Strama Steers Clean Car Bill
Strama, who is positioned to become a leader on environmental and energy-efficiency legislation in the House, has filed HB 776, which would raise the emissions standards for new cars to the highest level permissible under federal law. The federal Clean Air Act allows states to choose between national standards set by the Environmental Protection Agency and the low-emission vehicle standards (LEV II) set by the California Air Resources Board. Strama's bill and the matching Senate version, SB 119 by Sen. Rodney Ellis, D-Houston, would put all new cars produced from 2012 onward and sold in Texas on the higher California standards. "This is something I've worked on for 18 years since I was a staffer for Senator Ellis in 1991," Strama said. "The standards adopted by California are undoubtedly stricter, and 13 other states with air pollution problems and that want their citizens to drive the cleanest, most efficient cars have selected them. We want Texans to have those same standards."
With Texas being such a huge car market, Strama said, "This would force manufacturers to produce cars that burn less gasoline." Ellis' office estimates that, even with an average increase in car payments of $7 a month for a more fuel-efficient vehicle, drivers of new fuel-efficient cars would save $18 on gas, leaving them $11 better off every month.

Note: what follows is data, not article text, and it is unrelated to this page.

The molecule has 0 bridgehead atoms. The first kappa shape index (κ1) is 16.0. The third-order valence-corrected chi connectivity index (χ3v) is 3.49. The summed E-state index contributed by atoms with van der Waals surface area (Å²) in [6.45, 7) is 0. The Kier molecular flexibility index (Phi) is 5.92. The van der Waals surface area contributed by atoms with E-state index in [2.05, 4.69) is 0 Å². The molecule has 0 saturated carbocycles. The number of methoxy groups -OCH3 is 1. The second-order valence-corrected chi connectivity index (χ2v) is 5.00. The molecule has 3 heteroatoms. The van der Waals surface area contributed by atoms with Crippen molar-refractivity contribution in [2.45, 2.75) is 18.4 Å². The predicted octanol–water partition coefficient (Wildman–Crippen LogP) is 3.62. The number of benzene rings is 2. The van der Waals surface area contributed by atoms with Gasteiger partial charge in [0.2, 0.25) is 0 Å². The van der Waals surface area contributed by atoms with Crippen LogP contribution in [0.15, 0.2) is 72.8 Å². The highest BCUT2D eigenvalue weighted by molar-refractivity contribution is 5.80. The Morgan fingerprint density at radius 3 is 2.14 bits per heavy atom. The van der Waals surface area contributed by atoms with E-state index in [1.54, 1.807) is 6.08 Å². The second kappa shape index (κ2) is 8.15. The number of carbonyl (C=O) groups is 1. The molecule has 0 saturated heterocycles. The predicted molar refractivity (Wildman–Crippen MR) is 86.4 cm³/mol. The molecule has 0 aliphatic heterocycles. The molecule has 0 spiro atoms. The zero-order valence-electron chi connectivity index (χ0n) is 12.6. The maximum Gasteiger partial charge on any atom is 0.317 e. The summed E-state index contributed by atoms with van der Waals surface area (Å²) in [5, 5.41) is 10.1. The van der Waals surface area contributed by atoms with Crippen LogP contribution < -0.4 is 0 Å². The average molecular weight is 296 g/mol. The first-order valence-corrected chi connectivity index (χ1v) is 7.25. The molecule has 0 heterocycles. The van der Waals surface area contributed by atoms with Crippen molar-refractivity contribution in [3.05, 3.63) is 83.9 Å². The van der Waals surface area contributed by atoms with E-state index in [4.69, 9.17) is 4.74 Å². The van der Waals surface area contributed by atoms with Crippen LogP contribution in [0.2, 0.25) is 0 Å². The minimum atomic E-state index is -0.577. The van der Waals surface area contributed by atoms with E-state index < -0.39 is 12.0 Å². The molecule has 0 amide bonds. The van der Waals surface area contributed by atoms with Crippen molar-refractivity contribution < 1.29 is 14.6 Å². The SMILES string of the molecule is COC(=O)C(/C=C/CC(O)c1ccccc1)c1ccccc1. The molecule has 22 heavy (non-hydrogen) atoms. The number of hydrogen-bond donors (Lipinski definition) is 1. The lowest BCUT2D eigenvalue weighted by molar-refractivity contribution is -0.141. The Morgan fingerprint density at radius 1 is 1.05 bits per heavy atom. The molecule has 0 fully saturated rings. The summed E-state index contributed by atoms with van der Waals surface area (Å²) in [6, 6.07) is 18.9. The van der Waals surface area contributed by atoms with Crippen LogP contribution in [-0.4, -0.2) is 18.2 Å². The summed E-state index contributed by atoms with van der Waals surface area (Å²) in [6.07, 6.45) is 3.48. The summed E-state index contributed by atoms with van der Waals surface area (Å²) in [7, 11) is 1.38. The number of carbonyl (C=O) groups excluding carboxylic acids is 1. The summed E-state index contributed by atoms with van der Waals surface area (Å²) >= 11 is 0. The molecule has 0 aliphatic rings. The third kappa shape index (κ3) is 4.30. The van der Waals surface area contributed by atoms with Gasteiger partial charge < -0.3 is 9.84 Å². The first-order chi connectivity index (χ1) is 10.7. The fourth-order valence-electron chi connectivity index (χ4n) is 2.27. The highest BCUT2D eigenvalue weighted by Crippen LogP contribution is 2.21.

While it wouldn't tackle old gas guzzlers, which Strama called "the larger problem in the current vehicle mix," he sees this bill, programs such as the Texas Emissions Reduction Plan (which provides incentives for upgrading or replacing polluting vehicles), and Gov. Rick Perry's proposal for $5,000 toward buying plug-in hybrid cars in areas failing to attain air-quality standards as part of a long-term solution. "Over a 20-year period," he said, "we need not only to get old cars off the road but to get the cleanest cars on the road."